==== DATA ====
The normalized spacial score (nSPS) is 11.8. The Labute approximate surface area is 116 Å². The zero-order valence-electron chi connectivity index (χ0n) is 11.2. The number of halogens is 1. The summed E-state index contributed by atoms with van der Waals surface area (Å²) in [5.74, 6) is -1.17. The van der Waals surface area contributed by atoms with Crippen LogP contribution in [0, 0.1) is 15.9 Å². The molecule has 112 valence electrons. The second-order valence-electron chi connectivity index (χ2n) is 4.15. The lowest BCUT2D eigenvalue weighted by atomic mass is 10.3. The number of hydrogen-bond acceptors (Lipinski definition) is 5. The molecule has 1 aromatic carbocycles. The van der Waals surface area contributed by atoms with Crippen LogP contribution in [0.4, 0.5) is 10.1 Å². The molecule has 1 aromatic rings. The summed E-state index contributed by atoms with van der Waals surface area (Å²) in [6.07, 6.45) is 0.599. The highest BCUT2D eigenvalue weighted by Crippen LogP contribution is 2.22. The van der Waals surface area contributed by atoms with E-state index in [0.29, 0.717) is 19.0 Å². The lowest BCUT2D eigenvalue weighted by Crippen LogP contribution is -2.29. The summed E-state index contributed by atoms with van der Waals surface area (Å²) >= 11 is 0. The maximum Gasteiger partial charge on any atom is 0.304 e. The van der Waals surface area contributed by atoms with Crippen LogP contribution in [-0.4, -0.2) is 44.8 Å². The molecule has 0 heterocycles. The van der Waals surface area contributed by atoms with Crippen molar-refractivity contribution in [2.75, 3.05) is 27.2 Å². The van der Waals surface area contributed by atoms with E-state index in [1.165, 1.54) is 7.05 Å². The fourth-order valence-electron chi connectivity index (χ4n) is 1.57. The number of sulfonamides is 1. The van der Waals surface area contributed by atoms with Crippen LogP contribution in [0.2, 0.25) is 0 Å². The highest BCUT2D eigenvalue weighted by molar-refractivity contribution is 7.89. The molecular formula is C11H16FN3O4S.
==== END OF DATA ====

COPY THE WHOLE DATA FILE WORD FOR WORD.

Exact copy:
The normalized spacial score (nSPS) is 11.8. The Labute approximate surface area is 116 Å². The zero-order valence-electron chi connectivity index (χ0n) is 11.2. The number of halogens is 1. The summed E-state index contributed by atoms with van der Waals surface area (Å²) in [5.74, 6) is -1.17. The van der Waals surface area contributed by atoms with Crippen LogP contribution in [0, 0.1) is 15.9 Å². The molecule has 112 valence electrons. The second-order valence-electron chi connectivity index (χ2n) is 4.15. The lowest BCUT2D eigenvalue weighted by atomic mass is 10.3. The number of hydrogen-bond acceptors (Lipinski definition) is 5. The molecule has 1 aromatic carbocycles. The van der Waals surface area contributed by atoms with Crippen LogP contribution in [0.4, 0.5) is 10.1 Å². The molecule has 1 aromatic rings. The summed E-state index contributed by atoms with van der Waals surface area (Å²) in [6.07, 6.45) is 0.599. The highest BCUT2D eigenvalue weighted by Crippen LogP contribution is 2.22. The van der Waals surface area contributed by atoms with E-state index in [0.29, 0.717) is 19.0 Å². The lowest BCUT2D eigenvalue weighted by Crippen LogP contribution is -2.29. The summed E-state index contributed by atoms with van der Waals surface area (Å²) >= 11 is 0. The maximum Gasteiger partial charge on any atom is 0.304 e. The van der Waals surface area contributed by atoms with Crippen LogP contribution in [-0.4, -0.2) is 44.8 Å². The molecule has 0 heterocycles. The van der Waals surface area contributed by atoms with Crippen molar-refractivity contribution in [2.75, 3.05) is 27.2 Å². The van der Waals surface area contributed by atoms with E-state index in [1.165, 1.54) is 7.05 Å². The fourth-order valence-electron chi connectivity index (χ4n) is 1.57. The number of sulfonamides is 1. The van der Waals surface area contributed by atoms with Crippen LogP contribution in [0.2, 0.25) is 0 Å². The highest BCUT2D eigenvalue weighted by molar-refractivity contribution is 7.89. The molecular formula is C11H16FN3O4S.